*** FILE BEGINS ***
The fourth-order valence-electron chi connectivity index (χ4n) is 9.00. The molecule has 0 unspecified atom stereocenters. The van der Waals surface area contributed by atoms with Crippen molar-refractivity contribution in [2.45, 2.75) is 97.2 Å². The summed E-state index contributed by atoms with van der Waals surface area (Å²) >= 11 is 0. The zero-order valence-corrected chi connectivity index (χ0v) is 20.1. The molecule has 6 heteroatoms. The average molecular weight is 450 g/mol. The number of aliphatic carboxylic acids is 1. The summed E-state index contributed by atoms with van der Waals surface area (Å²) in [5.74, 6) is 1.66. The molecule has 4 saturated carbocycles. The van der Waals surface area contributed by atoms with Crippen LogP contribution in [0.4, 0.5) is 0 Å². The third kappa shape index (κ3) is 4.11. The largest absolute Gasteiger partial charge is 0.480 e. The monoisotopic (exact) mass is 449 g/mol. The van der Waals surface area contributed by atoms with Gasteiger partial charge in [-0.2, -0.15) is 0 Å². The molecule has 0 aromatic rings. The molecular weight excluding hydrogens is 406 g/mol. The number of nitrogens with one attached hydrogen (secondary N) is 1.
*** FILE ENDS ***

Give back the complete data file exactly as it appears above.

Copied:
The fourth-order valence-electron chi connectivity index (χ4n) is 9.00. The molecule has 0 unspecified atom stereocenters. The van der Waals surface area contributed by atoms with Crippen molar-refractivity contribution in [2.45, 2.75) is 97.2 Å². The summed E-state index contributed by atoms with van der Waals surface area (Å²) >= 11 is 0. The zero-order valence-corrected chi connectivity index (χ0v) is 20.1. The molecule has 6 heteroatoms. The average molecular weight is 450 g/mol. The number of aliphatic carboxylic acids is 1. The summed E-state index contributed by atoms with van der Waals surface area (Å²) in [5.74, 6) is 1.66. The molecule has 4 saturated carbocycles. The van der Waals surface area contributed by atoms with Crippen LogP contribution in [0.4, 0.5) is 0 Å². The third kappa shape index (κ3) is 4.11. The largest absolute Gasteiger partial charge is 0.480 e. The monoisotopic (exact) mass is 449 g/mol. The van der Waals surface area contributed by atoms with Gasteiger partial charge in [-0.2, -0.15) is 0 Å². The molecule has 0 aromatic rings. The molecular weight excluding hydrogens is 406 g/mol. The number of nitrogens with one attached hydrogen (secondary N) is 1.